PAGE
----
And in regards to your last point, what has made the system so perverse is the insurance companies in the first place. If most people were actually responsible for paying all of their healthcare costs themselves, the prices would be pretty cheap.

For example, I live in Tanzania, and I can get medication that is over $500/month without insurance in the US, or like $75 with insurance, for around $1-$2. Also, I can get a tooth pulled for under $5.

No one has health insurance here, I don't think it even exists, and therefore, hospitals are forced to charge an amount that the people can pay for. The system actually works, and if for some reason you can't pay, you can volunteer at the hospital until your bill is paid off.

Consequentially, even though there aren't laws about accepting all patients (hospitals are allowed to turn away whoever they like), they don't, because they know they will be paid at the very least in labor.

Though, honestly, at this point in the US the system is so fucked up that I'm not sure it's even possible to create a free-market system anymore. It pains me to say this (as a staunch libertarian), but I think maybe it would be better at this point for the government to just foot the bill for everyone.


“I mean, the closer the number is to financial ruin, don't you think it's more likely that someone will negotiate? What you're saying, essentially, is: the higher the price of something, the less likely someone will negotiate.”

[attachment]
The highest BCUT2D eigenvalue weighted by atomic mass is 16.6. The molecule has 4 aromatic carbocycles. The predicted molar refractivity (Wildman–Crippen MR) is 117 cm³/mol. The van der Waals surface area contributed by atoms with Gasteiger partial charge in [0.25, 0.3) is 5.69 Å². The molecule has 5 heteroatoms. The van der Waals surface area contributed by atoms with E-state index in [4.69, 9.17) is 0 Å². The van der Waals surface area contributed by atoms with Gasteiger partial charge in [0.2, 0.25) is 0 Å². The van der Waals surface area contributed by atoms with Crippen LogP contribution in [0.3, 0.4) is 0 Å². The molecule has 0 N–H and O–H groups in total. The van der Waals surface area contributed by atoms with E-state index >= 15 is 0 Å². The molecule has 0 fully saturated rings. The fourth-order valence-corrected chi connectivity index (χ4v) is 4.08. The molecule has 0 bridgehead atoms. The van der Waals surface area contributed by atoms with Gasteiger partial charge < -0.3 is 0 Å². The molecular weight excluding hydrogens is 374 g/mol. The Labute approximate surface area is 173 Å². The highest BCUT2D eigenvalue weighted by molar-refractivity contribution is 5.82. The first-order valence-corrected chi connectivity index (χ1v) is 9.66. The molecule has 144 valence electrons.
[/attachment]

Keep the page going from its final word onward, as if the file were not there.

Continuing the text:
I have been close to ruin and you can reach a point where things are so overwhelming that you basically just give up. I am sure some people are natural fighters but a lot of people aren’t. In addition when you run out of money you can’t afford lawyers and other advice which makes things even worse. It’s a really bad negative spiral.


> I mean, the closer the number is to financial ruin, don't you think it's more likely that someone will negotiate?

No. Such panic-inducing tactics are not likely to make someone a better negotiator.

Learned helplessness is a real problem.


Please don't cross into incivility, even when the topic is sensitive and you feel someone else is wrong. It just makes this place worse.

https://news.ycombinator.com/newsguidelines.html


Okay, edited, is that better? I think the incredulity of the OP was quite incivil, for what that's worth. Would be more effective to catch this stuff further up the chain.

> Clearly, that is not the case.

when it "clearly" is the case.


Yes, that's better. Thanks!


[flagged]


Please don't do this here.


This used to be true but is no longer so. Almost every hospital would negotiate with you if they could see that you had no money or were willing to pay a lump sum. You could end up paying 4-10x medicare rate.